The story of GABA and Roberts' research career in many ways exemplify how discoveries and careers are often molded from humble and sometimes obscure beginnings. Roberts' personal history as a first-generation immigrant mirrors that of legions of researchers working in the United States. Born Evgeny Rabinowitch in 1920 in southern Russia, Roberts arrived in the U.S. in 1922, settling with his parents in Detroit, Michigan. Awarded a scholarship from Wayne State University when he was only 16, Roberts graduated with a B.S. (magna cum laude) in chemistry in 1940. He then went on to study biochemistry, earning an M.S. in 1941 and a Ph.D. in 1943 from the University of Michigan in Ann Arbor.
After a short stint as an assistant head of the Manhattan Project's inhalation section at the University of Rochester, New York, working on the toxicology of uranium dusts, Roberts moved to Washington University in St. Louis, Missouri, in 1946. There, he became interested in amino acids in the brain, studying them in normal and neoplastic brain tissues.
This was at a time when metabolomics or proteomics would have been considered bizarre futuristic terms, when even mass spectrometry or other tools now considered standard in analytical chemistry were far off on the horizon or too laborious and time-intensive for the task at hand. Instead, Roberts used paper chromatography, and a chemical dye, ninhydrin, that reacts with and stains primary amines, to isolate and identify free amino acids in mouse brain extracts.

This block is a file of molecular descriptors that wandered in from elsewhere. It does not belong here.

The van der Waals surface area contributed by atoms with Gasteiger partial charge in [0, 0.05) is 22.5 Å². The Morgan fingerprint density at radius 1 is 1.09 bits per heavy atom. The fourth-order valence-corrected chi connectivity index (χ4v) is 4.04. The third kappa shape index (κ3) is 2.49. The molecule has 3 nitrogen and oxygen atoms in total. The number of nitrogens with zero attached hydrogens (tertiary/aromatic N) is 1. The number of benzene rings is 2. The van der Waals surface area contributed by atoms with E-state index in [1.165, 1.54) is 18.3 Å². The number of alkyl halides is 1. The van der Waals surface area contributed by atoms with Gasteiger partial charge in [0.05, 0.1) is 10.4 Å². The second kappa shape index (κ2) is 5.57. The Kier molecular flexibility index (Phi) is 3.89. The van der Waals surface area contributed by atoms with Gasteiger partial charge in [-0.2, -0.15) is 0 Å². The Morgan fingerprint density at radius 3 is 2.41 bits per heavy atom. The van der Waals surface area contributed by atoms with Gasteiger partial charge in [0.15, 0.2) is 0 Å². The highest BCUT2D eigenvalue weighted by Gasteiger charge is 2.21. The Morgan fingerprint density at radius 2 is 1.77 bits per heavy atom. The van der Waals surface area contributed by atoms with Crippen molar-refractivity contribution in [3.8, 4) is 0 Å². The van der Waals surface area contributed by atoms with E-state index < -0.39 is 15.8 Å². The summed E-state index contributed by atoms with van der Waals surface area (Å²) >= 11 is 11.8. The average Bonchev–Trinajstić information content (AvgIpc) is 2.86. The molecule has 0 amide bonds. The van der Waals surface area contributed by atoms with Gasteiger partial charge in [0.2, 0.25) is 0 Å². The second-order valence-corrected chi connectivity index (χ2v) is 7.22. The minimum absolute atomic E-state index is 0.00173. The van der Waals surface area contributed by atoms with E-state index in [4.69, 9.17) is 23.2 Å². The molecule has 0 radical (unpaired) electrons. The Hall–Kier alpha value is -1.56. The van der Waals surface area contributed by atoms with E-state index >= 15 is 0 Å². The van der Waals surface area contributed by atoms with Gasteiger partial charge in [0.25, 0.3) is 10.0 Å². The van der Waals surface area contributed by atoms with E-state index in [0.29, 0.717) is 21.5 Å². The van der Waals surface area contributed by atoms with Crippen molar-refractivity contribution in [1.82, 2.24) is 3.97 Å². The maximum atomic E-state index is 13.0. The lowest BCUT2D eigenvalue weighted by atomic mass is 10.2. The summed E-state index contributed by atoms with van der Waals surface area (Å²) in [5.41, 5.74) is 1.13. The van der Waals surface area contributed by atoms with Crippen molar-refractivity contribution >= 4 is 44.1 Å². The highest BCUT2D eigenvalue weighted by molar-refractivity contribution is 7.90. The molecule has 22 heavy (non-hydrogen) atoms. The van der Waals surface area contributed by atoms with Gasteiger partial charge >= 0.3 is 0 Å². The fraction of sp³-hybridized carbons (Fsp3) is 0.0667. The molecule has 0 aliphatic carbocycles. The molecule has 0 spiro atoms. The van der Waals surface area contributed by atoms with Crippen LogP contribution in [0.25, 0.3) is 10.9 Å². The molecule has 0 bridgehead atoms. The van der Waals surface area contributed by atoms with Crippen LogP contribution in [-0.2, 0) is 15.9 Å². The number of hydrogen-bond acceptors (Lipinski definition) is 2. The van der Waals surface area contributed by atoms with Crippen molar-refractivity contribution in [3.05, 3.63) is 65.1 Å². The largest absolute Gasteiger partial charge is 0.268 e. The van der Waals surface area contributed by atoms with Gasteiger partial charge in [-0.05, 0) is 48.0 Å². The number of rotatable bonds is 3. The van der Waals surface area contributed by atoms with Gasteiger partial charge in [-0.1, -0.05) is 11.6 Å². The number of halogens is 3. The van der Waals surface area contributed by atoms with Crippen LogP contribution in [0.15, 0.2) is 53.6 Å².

As he meticulously analyzed these extracts, Roberts came across a ninhydrin-reactive compound whose migration on paper chromatograms did not match any known amine-containing compounds. What’s more, this mysterious amino acid–like metabolite apparently accumulated at much higher levels in the brain than in other tissues. Acid treatments of brain tissues didn’t increase these levels, suggesting that this amine exclusively occurs in the free form in the brain. Luckily, it was a lone wanderer, migrating far enough from other ninhydrin-staining compounds, enabling Roberts and Frankel to extract it from strips cut from the chromatograms.
The researchers ran the strip-extracted compound along with carefully prepared reference standards in different solvent systems. A technique developed by a colleague at Washington University, Sidney Udenfriend, called the isotope derivative method (published in the same JBC issue (